Re: [PATCH v2 3/3] x86/pti/64: Remove the SYSCALL64 entry trampoline
From: Andy Lutomirski
Date: Sat Sep 08 2018 - 00:36:22 EST
On Fri, Sep 7, 2018 at 9:40 AM, Josh Poimboeuf <jpoimboe@xxxxxxxxxx> wrote:
> On Mon, Sep 03, 2018 at 03:59:44PM -0700, Andy Lutomirski wrote:
>> The SYSCALL64 trampoline has a couple of nice properties:
>> - The usual sequence of SWAPGS followed by two GS-relative accesses to
>> set up RSP is somewhat slow because the GS-relative accesses need
>> to wait for SWAPGS to finish. The trampoline approach allows
>> RIP-relative accesses to set up RSP, which avoids the stall.
>> - The trampoline avoids any percpu access before CR3 is set up,
>> which means that no percpu memory needs to be mapped in the user
>> page tables. This prevents using Meltdown to read any percpu memory
>> outside the cpu_entry_area and prevents using timing leaks
>> to directly locate the percpu areas.
>> The downsides of using a trampoline may outweigh the upsides, however.
>> It adds an extra non-contiguous I$ cache line to system calls, and it
>> forces an indirect jump to transfer control back to the normal kernel
>> text after CR3 is set up. The latter is because x86 lacks a 64-bit
>> direct jump instruction that could jump from the trampoline to the entry
>> text. With retpolines enabled, the indirect jump is extremely slow.
>> This patch changes the code to map the percpu TSS into the user page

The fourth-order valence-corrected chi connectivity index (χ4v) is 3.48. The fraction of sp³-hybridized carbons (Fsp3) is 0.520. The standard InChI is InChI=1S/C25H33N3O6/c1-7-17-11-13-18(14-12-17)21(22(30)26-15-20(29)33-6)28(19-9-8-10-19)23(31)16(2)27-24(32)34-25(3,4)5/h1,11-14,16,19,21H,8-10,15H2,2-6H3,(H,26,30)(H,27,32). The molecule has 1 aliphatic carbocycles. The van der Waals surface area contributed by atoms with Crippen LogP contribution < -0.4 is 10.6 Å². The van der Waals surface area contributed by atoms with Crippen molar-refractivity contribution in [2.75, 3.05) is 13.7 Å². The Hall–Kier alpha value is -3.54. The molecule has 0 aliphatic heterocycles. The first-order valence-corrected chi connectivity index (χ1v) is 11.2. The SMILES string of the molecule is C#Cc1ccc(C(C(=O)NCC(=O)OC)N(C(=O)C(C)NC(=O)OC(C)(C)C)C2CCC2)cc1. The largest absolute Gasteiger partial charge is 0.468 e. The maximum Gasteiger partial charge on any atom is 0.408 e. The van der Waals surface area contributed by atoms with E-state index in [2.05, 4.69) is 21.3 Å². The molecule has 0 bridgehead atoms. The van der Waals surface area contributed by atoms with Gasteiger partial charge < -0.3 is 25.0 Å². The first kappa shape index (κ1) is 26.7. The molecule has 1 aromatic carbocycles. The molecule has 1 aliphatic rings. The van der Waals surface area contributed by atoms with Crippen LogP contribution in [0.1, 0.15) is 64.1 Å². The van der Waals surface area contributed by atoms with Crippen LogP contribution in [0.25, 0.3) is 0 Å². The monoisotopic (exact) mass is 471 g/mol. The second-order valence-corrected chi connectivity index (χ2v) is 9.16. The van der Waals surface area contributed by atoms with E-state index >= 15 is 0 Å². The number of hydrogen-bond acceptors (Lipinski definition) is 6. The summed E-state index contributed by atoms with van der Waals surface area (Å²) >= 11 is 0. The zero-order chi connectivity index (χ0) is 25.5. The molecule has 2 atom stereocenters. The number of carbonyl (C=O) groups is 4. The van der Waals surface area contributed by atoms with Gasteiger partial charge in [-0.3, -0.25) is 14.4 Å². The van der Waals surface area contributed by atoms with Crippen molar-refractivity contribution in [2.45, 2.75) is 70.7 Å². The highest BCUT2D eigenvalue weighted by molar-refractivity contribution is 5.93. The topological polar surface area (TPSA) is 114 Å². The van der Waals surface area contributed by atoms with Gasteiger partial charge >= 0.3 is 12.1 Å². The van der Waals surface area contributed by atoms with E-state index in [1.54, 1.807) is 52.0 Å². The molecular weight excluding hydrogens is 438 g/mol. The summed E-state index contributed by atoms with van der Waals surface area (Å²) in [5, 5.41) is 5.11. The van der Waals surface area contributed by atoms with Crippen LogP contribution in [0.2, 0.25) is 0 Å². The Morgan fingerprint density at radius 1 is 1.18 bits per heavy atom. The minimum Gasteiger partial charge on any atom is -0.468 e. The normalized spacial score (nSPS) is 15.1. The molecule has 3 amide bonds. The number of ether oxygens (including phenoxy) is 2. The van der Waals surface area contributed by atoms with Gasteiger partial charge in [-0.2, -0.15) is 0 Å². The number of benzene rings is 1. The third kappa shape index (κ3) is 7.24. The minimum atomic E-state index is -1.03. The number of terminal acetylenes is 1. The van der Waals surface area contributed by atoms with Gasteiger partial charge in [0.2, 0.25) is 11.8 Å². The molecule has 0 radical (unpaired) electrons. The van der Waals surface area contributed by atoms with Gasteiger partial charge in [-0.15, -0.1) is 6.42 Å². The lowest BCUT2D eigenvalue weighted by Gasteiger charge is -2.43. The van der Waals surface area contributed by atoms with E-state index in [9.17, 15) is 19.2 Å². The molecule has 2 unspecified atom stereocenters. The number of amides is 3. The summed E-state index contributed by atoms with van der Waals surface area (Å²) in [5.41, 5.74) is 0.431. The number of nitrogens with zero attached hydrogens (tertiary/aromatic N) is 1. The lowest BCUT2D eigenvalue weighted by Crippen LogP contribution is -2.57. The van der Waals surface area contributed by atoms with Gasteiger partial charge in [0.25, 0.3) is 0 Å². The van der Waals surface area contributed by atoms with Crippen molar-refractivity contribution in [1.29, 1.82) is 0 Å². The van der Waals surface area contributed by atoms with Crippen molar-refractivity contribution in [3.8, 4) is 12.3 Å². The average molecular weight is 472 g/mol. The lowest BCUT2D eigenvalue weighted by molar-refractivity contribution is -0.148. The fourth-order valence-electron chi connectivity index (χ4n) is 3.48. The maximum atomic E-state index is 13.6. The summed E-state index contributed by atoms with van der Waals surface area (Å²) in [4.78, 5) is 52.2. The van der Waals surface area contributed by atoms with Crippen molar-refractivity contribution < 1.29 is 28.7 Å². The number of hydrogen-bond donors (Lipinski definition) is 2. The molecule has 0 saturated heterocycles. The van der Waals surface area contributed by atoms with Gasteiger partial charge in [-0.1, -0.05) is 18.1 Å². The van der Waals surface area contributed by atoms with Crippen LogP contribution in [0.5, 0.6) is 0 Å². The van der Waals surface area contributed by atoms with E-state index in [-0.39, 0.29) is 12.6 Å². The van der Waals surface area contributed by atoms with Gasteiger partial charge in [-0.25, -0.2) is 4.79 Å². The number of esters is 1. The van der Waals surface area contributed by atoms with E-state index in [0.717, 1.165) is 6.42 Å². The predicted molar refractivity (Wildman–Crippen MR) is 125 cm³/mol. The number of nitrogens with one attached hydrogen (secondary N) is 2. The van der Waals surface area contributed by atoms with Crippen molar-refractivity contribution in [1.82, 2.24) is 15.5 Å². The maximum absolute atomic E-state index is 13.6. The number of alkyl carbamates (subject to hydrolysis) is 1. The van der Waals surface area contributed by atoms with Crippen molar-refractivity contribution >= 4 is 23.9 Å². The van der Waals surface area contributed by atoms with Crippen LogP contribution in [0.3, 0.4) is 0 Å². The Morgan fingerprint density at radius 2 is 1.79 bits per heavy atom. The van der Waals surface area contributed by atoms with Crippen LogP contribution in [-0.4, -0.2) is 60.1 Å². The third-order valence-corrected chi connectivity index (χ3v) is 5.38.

>> tables to allow the non-trampoline SYSCALL64 path to work under PTI.
>> This does not add a new direct information leak, since the TSS is
>> readable by Meltdown from the cpu_entry_area alias regardless. It
>> does allow a timing attack to locate the percpu area, but KASLR is
>> more or less a lost cause against local attack on CPUs vulnerable to
>> Meltdown regardless. As far as I'm concerned, on current hardware,
>> KASLR is only useful to mitigate remote attacks that try to attack
>> the kernel without first gaining RCE against a vulnerable user
>> On Skylake, with CONFIG_RETPOLINE=y and KPTI on, this reduces
>> syscall overhead from ~237ns to ~228ns.
>> There is a possible alternative approach: we could instead move the
>> trampoline within 2G of the entry text and make a separate copy for
>> each CPU. Then we could use a direct jump to rejoin the normal
>> entry path.
>> Signed-off-by: Andy Lutomirski <luto@xxxxxxxxxx>
> The following commit should also be reverted:
> 4d99e4136580 ("perf machine: Workaround missing maps for x86 PTI entry trampolines")
I think we shouldn't, since the perf folks want new perf versions to
be fully functional on older kernels. My plan was to let the perf
crew do whatever reversions they felt appropriate.